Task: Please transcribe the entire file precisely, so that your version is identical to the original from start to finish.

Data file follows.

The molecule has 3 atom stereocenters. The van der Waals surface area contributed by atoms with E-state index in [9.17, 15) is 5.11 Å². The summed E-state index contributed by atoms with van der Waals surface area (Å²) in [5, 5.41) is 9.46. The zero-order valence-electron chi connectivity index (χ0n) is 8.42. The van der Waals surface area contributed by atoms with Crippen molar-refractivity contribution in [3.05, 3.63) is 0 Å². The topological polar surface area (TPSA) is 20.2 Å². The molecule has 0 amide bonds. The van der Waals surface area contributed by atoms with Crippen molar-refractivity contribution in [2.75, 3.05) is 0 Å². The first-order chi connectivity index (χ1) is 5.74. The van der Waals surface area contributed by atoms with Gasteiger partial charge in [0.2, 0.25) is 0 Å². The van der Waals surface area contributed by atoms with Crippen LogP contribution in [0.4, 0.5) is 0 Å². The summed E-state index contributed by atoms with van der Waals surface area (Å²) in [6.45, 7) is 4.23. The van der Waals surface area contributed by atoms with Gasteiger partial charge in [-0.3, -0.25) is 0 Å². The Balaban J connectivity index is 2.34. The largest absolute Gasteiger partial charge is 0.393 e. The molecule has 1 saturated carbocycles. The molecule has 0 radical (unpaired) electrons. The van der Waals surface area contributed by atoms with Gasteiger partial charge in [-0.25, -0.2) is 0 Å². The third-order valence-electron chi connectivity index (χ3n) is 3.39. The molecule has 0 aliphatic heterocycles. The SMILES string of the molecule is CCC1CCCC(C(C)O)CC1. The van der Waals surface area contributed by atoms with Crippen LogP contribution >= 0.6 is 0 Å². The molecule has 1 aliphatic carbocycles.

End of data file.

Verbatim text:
The molecule has 3 atom stereocenters. The van der Waals surface area contributed by atoms with E-state index in [9.17, 15) is 5.11 Å². The summed E-state index contributed by atoms with van der Waals surface area (Å²) in [5, 5.41) is 9.46. The zero-order valence-electron chi connectivity index (χ0n) is 8.42. The van der Waals surface area contributed by atoms with Crippen molar-refractivity contribution in [3.05, 3.63) is 0 Å². The topological polar surface area (TPSA) is 20.2 Å². The molecule has 0 amide bonds. The van der Waals surface area contributed by atoms with Crippen molar-refractivity contribution in [2.75, 3.05) is 0 Å². The first-order chi connectivity index (χ1) is 5.74. The van der Waals surface area contributed by atoms with Gasteiger partial charge in [0.2, 0.25) is 0 Å². The van der Waals surface area contributed by atoms with Crippen LogP contribution in [0.4, 0.5) is 0 Å². The summed E-state index contributed by atoms with van der Waals surface area (Å²) in [6.45, 7) is 4.23. The van der Waals surface area contributed by atoms with Gasteiger partial charge in [-0.3, -0.25) is 0 Å². The Balaban J connectivity index is 2.34. The largest absolute Gasteiger partial charge is 0.393 e. The molecule has 1 saturated carbocycles. The molecule has 0 radical (unpaired) electrons. The van der Waals surface area contributed by atoms with Gasteiger partial charge in [-0.25, -0.2) is 0 Å². The third-order valence-electron chi connectivity index (χ3n) is 3.39. The molecule has 0 aliphatic heterocycles. The SMILES string of the molecule is CCC1CCCC(C(C)O)CC1. The van der Waals surface area contributed by atoms with Crippen LogP contribution >= 0.6 is 0 Å². The molecule has 1 aliphatic carbocycles.